Our first Litzer of the Month for 2013 is Robert Warren Jones, a prolific litzer who litzed more than 200 puzzles in just two months!  Though he's been busy with other things lately, he plans to get back into litzing again soon.  To read more about Bob, click here or on the Litzer of the Month tab above.

I'm happy to report, too, that the Pre-Shortzian Puzzle Project has received some more publicity lately, this time on Jim Horne's XWord Info blog.  Liz Gorski has also linked to the Pre-Shortzian Puzzle Project website from her Crossword Nation blog.  Thanks so much, Jim and Liz!

I've received a couple of inquiries lately from people wanting to contribute financially to the Pre-Shortzian Puzzle Project.  Donations are always welcome and will be used to help offset the project's expenses and further its goals.  I've created a new Contribute page, which provides information on how to donate to the project.  You can reach it by clicking on the Contribute tab above or on the PayPal button in the righthand column, which links to the Contribute page instead of to PayPal directly.

Today's featured puzzle, "Tom Swifties Redivivus," was constructed by Mel Taub.  "Tom Swifties Redivivus" was originally published on December 11, 1988, and was recently litzed by Mark Diehl.  It features a mind-blowing 16 symmetrically interlocking theme entries (and 2 additional asymmetrical bonus theme entries) in a 21x grid that are clued Tom Swifties–style.  For example, BUT IS IT ART is clued as "'____,' Tom said abstractly" and FIND AN APARTMENT is clued as "'___,' Tom said flatly."  When I was a Cub Scout briefly back in elementary school, I received Boys' Life (the Boy Scouts magazine) and remember that the only part that interested me was the page devoted to jokes and Tom Swifties.  Since then, I've come across several Tom Swifties puzzles in the Shortz era but never one with this many theme entries interlocking so elegantly!  In his interview, Mel is quite modest about this crossword construction feat, stating that he merely sorted out the theme entries and came up with a suitable diagram.  Amazing!  And Mel sure did fill his suitable diagram very nicely—I especially like the colloquial LATISH; other nice entries in the nonthematic fill include FLIRTY, IN THE ACT, BULKY, and IMPINGED.  I'm surprised that neither BULKY nor FLIRTY has been reused in the Shortz era—even though their letter patterns are tricky, you'd think they would have appeared at least once.  All in all, this is an exceptional Maleska-edited Sunday puzzle and a paradigm of interlocking theme entries.  The answer grid (with highlighted theme entries) can be seen below; the complete puzzle can be seen on XWord Info.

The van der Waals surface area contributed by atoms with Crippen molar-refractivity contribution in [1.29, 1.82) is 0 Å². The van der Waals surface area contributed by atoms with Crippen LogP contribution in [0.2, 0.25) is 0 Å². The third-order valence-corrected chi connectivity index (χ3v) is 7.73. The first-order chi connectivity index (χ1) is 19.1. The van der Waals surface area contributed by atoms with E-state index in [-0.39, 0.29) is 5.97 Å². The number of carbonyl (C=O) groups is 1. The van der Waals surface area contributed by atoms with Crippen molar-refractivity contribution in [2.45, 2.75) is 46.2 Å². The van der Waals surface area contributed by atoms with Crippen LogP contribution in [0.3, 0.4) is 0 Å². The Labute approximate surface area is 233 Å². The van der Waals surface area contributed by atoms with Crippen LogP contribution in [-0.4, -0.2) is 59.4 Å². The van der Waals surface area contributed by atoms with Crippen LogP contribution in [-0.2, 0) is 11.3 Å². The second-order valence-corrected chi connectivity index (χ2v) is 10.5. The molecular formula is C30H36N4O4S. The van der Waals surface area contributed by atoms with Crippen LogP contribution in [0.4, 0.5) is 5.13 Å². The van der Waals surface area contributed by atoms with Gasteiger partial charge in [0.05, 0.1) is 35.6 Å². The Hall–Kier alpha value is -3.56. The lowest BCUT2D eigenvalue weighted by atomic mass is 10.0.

Today's featured pre-Shortzian clue appeared in the February 26, 1978, puzzle by Kenneth Haxton, titled "Fire and Ice," which was litzed recently by Mark Diehl.  The 1-Across clue read "Rid of ice."  The answer?  DEICE!  This has to be one of the worst clues I've seen so far in a pre-Shortzian puzzle—most of the answer itself is repeated in the clue!  The puzzle (which is quite well constructed) has good cluing everywhere else—it's a mystery to me why Maleska chose one of the worst clues possible to open such a fine Sunday puzzle.  I did notice, however, that Maleska didn't reuse that clue (at least in the puzzles we've litzed so far) for DEICE—in more recent puzzles, he generally stuck to "Apply antifreeze" or "Free from frost," both of which are clever, alliterative clues.  I'm guessing he got a lot of mail about the "Rid of ice" clue!  Below is a picture of a plane being deiced:

Image courtesy of UCAR.